Kanpur Shelter Home Case: AIDWA submits Memorandum to NHRC
The All India Democratic Women’s Association has pointed alongside media reports about the rampant misinformation, degraded health facilities and obtrusive POCSO( Protection of Children from Sexual Offences) violations.
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By Maham Abbasi, Copy Edited by Adam Rizvi, TIO: New Delhi: AIDWA, the women’s wing of the Communist Party of India (CPI), on Wednesday submitted a memorandum to the National Human Rights Commission chairperson over the situation prevailing in the Kanpur girls shelter home run by the UP government where 57 girls tested positive for COVID-19, seven pregnant, all of them infected with HIV and Hepatitis C, although now proved to be negative.
The memorandum records of the notice issued suo motu by NHRC to Uttar Pradesh DGP and chief secretary regarding the carelessness for children’s health and absolute disregard for their wellbeing at the Rajkiya Bal Sanrakshan Griha in Kanpur.
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It was submitted by Subhashini Ali, the AIDWA vice-president, Neelam Tiwari, Kanpur District Committee president and the district committee’s secretary Sudha Singh.
A press release issued by AIDWA, in this case, notes that members met with the senior superintendent of police Dinesh Kumar. The members requested a serious investigation into this space where girls are taken care off, with special attention to ensure that evidence was not tampered with by the management. The association also met the Commissioner of the Kanpur Division, Dr Sudhir M. Bobde, whom they asked to verify whether the pregnant girls had been made aware that they had the legal right to demand an abortion. They also asked him to intervene and check if the girls had been receiving regular check-ups. The AIDWA said prima facie focusing on all the measures needed to make the State Rescue Home a safe and comfortable shelter, that the present administration and the district probation officer cannot be excused of charges of dereliction of duty if not worse.
There are several issues, said the members, about the matter, which show the “extreme neglect of the state government.”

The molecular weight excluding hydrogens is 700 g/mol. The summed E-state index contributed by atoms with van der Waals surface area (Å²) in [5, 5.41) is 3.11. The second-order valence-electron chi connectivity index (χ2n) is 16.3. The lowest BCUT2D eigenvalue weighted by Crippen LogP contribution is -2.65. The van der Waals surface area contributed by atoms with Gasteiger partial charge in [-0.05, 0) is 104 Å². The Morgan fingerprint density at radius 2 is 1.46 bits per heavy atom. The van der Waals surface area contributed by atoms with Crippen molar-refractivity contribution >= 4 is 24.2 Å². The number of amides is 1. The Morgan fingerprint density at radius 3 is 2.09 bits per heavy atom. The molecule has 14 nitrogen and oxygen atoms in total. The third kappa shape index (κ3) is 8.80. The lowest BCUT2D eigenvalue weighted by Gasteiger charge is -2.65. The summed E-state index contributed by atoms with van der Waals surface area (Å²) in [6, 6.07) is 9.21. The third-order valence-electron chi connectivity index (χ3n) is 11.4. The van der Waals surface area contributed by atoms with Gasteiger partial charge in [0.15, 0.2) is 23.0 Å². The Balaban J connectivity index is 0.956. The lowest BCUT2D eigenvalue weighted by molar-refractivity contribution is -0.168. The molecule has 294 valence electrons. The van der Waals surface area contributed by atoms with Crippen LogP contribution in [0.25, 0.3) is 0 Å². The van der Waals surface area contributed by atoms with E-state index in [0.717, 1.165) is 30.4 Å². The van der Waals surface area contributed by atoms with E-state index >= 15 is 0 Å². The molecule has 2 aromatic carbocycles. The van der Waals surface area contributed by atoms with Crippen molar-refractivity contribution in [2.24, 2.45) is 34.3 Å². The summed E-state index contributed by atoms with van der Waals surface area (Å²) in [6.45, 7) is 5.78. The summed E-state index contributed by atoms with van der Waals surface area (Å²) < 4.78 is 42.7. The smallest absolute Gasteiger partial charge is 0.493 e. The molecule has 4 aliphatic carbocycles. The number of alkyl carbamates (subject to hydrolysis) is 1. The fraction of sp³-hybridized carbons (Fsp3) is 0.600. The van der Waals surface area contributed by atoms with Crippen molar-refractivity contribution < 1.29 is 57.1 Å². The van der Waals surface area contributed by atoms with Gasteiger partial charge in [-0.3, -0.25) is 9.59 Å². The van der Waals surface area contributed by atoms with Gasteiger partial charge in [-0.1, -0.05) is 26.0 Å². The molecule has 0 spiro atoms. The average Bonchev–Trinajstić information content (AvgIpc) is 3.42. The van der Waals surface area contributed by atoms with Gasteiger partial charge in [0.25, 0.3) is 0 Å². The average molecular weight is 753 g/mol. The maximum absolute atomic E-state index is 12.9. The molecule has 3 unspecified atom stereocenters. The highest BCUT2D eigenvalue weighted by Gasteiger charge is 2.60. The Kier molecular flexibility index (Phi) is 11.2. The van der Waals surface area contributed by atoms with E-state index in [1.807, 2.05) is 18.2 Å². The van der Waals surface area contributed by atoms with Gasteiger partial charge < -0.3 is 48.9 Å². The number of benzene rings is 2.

A major problem noted is the extreme over-crowded nature of the shelter where it is supposed to accommodate about 100 minors but there are at least 171. There are only 9 toilets. The women’s group pointed out that in such a situation, where the sanitary conditions leave much to be desired, it is not surprising that the virus spread in the way that it did.
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There are also many young and mentally-challenged minors lodged here, some of whom have been rape victims and delivered babies, unable to look after themselves. Shockingly, these mentally challenged pregnant minors were not helped to access abortions. “What is going to be the fate of their children and the mothers is beyond our imagination”, the women’s group said.
The group questioned the Home Administration for not revealing important facts about the girls and their subsequent reports of screening tests on HIV and Hepatitis C, point being that “the administration of the home was not able to give any information regarding the health status of the pregnant girls which is strange since they should have been examined by a gynaecologist every month.”
“We hope that you will do all that is needed to see that the very unfortunate inmates of this Rescue Home are rendered justice and that their right to health, education and a safe environment are ensured,” AIDWA said in the memorandum to the NHRC.
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Women are adversely affected by the pandemic in more ways than ever. Evidence from a WHO-led study last year, published in the Lancet, showed that more than one-third of women experienced mistreatment during childbirth in health and care facilities. Younger, less-educated women were found to be the most at risk of mistreatment, which can include physical and verbal abuse, stigmatization and discrimination, medical procedures conducted without their consent, use of force during procedures, and abandonment or neglect by health care workers. Time and again researchers and investigative studies have proved how women suffer in their ‘safe havens’ at places where they are supposed to feel safe, between people who are supposedly around to ‘protect them’ and mostly at hospitals and shelter homes where they are admitted for medical attention and safekeeping. With the growing number of Coronavirus cases in the country that accounts women as half of its population, it is a very crucial time for the government and authorities to intervene all the healthcare centres regularly and ensure a proper, safe and healthy environment for everyone, young girls especially.
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